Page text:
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More Than A Feeling?

Music Genre Preferences and School Grades of American Youth

Brent Bannon Stanford University

Paper presented at the 56th Annual Conference of the International Communication Association, Dresden, Germany, June 2006.

Acknowledgements The author would like to extend his gratitude to Don Roberts for providing the data, inspiration and feedback without which this paper would not have been possible. Thanks also to Daniel Schneider for his many invaluable suggestions. Correspondence should be addressed to Brent Bannon, Department of Communication, Stanford University, 450 Serra Mall, Stanford, CA 94305, Brent Bannon (M.Sc., London School of Economics (UK)) is a PhD student in the Department of Communication at Stanford University.

More Than A Feeling? Music Genre Preferences and School Grades of American Youth Abstract American children listen to a variety of genres of music. While attention often focuses on issues of aggression and violence, there may be subtler effects. This study investigates possible relationships between genre preferences and school grades. The study employs a representative sample of American seventhtwelfth graders. First, exploratory factor analyses are conducted using the different genres listened to by respondents. A structure of genre preferences is proposed, and differences between white and non-white respondents are explored. Using the groupings suggested by the factor analysis, regression analyses are used to investigate whether there are any associations between school grades obtained and genres. Results indicate that different groups might have different interpretations of some genres asked about. In particular white and non-white students appear to have different interpretations of the term rhythm and blues or soul. A significant positive relationship is also found between listening to some uncontroversial tame music forms and high school grades, despite demographic controls. This relationship warrants further investigation.

More Than A Feeling? Music Genre Preferences and School Grades of American Youth Communication researchers have for some time concerned themselves with the media consumption behavior of children and adolescents (Christenson, DeBenedittis, & Lindlof, 1985). Such research has long focused on television, often overlooking other important media in the lives of those yet to enter the adult world. A search of ComAbstracts using television and children yields over 500 results, while a search for music and children yields only 29, illustrating the imbalance. And yet pop and rock music consumption begins early in childhood and increases as children develop (Christenson, 1994; Greer, Dorow, & Randall, 1974). Undoubtedly music listening accounts for a large proportion of adolescents media-related activity. Over twenty years ago a study comparing television viewing with music listening of a sample of Chicago high school students found that while music was the main focus of attention one-fifth as often as televisionMusic is more frequently used as background. (Larson & Kubey, 1983:19). This study took into account music listening as a secondary as well as a primary activity. It is often assumed that television is used more widely by adolescents because selfreports only consider one activity at a time. As has been argued (Christenson & Roberts, 1998) though, music often provides the soundtrack for other activities. As technology proliferates and adolescents involve themselves in unprecedented levels of multitasking music may be battling for attention with three or more other activities. When respondents are directed to include background music in their total listening time, children spend considerably more time listening to music than they do watching television (Roberts & Henrikson, 1990). A recent nationally representative sample of US third to twelfth grade students found that most kids often use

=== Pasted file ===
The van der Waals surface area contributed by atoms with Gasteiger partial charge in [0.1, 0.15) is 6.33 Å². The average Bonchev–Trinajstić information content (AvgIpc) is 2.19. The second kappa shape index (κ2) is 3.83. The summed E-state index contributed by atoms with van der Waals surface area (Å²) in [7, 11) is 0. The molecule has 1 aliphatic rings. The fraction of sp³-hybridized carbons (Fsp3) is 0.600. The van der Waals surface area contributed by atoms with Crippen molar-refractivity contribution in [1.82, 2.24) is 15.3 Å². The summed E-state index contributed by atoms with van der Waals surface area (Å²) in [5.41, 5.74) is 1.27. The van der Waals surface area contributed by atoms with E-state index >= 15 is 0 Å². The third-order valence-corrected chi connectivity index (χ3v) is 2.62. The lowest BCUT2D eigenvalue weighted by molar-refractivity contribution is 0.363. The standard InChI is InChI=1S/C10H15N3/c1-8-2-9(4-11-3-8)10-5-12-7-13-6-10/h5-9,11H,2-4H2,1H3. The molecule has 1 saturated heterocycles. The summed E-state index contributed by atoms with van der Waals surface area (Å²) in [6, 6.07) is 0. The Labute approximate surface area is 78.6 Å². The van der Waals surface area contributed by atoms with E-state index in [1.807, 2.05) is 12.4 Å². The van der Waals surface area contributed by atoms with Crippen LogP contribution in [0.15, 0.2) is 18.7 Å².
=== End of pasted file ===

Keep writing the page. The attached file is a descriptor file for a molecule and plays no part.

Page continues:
two or more media simultaneously, and it appears that they engage in media multitasking during at least a quarter of their media exposure time. (Roberts, Foehr, & Rideout, 2005:39). While television has received the lions share of communication researchers attention regarding childrens media use, that does not mean that research into use of music media has been completely absent. There have been many studies into the possible causes and effects of the music listening behavior of children (for a thorough review see (Christenson & Roberts, 1998)). The issue often makes waves in the mainstream media as politicians, concerned parents and other interest groups panic over the threat this insidious form of entertainment poses to our children, indeed to the very fabric of society as we know it e.g. (Gore, 1988). Witness media coverage of the role of music in high profile teen shootings such as occurred in Columbine, Colorado and Red Lake, Minnesota (e.g. Powers, 1999). The popular assumption is often one of powerful effects causing undesirable behavior, normally violence or suicide (Rosenbaum & Prinsky, 1991). This assumption has led to legal action against the perpetrators of objectionable music such as UK heavy metal stars Ozzy Osbourne and Judas Priest (Economist, 1988). Claims that exposure to certain types of music may cause aggressive behavior and suicidal tendencies are not borne out by research in the field. In the case of heavy metal, a music genre attracting a large share of the research into possible effects of music exposure research does not suggest that upon exposure kids will develop a desire to harm others or themselves, but rather adolescents with certain backgrounds and personality traits may be drawn to heavy metal, with its powerful, raucous beats and, usually, antiestablishment themes, and that for some of them there may be undesirable effects e.g. (Arnett, 1991; Gross, 1990; Lacourse, Claes, & Villeneuve, 2001; Martin, Clarke, & Pearce, 1993). While such effects may grab the headlines,